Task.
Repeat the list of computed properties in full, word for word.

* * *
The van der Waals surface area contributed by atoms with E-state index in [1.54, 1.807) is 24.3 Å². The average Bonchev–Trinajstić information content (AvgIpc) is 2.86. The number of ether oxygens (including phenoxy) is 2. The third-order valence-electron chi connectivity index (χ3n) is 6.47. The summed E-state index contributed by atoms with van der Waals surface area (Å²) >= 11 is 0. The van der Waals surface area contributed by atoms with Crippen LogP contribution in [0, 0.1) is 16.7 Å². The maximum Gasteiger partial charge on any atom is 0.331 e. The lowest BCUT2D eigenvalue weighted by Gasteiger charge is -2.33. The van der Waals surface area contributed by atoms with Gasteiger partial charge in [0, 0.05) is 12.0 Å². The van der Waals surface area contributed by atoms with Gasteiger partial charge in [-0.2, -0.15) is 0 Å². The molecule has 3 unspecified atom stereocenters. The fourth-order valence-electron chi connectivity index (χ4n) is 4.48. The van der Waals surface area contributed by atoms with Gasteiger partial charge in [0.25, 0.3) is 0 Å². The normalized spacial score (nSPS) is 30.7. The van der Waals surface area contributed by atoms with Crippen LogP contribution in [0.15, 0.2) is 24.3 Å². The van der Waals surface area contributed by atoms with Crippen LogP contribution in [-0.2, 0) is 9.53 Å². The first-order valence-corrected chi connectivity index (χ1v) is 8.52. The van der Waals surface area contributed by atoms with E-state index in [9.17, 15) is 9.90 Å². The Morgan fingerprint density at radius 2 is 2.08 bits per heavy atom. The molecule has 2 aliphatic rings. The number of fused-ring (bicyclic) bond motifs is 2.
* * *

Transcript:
The van der Waals surface area contributed by atoms with E-state index in [1.54, 1.807) is 24.3 Å². The average Bonchev–Trinajstić information content (AvgIpc) is 2.86. The number of ether oxygens (including phenoxy) is 2. The third-order valence-electron chi connectivity index (χ3n) is 6.47. The summed E-state index contributed by atoms with van der Waals surface area (Å²) >= 11 is 0. The van der Waals surface area contributed by atoms with Crippen LogP contribution in [0, 0.1) is 16.7 Å². The maximum Gasteiger partial charge on any atom is 0.331 e. The lowest BCUT2D eigenvalue weighted by Gasteiger charge is -2.33. The van der Waals surface area contributed by atoms with Gasteiger partial charge in [0, 0.05) is 12.0 Å². The van der Waals surface area contributed by atoms with Gasteiger partial charge in [-0.2, -0.15) is 0 Å². The molecule has 3 unspecified atom stereocenters. The fourth-order valence-electron chi connectivity index (χ4n) is 4.48. The van der Waals surface area contributed by atoms with Gasteiger partial charge in [0.25, 0.3) is 0 Å². The normalized spacial score (nSPS) is 30.7. The van der Waals surface area contributed by atoms with Crippen LogP contribution in [0.15, 0.2) is 24.3 Å². The van der Waals surface area contributed by atoms with Crippen LogP contribution in [-0.2, 0) is 9.53 Å². The first-order valence-corrected chi connectivity index (χ1v) is 8.52. The van der Waals surface area contributed by atoms with E-state index in [9.17, 15) is 9.90 Å². The Morgan fingerprint density at radius 2 is 2.08 bits per heavy atom. The molecule has 2 aliphatic rings. The number of fused-ring (bicyclic) bond motifs is 2.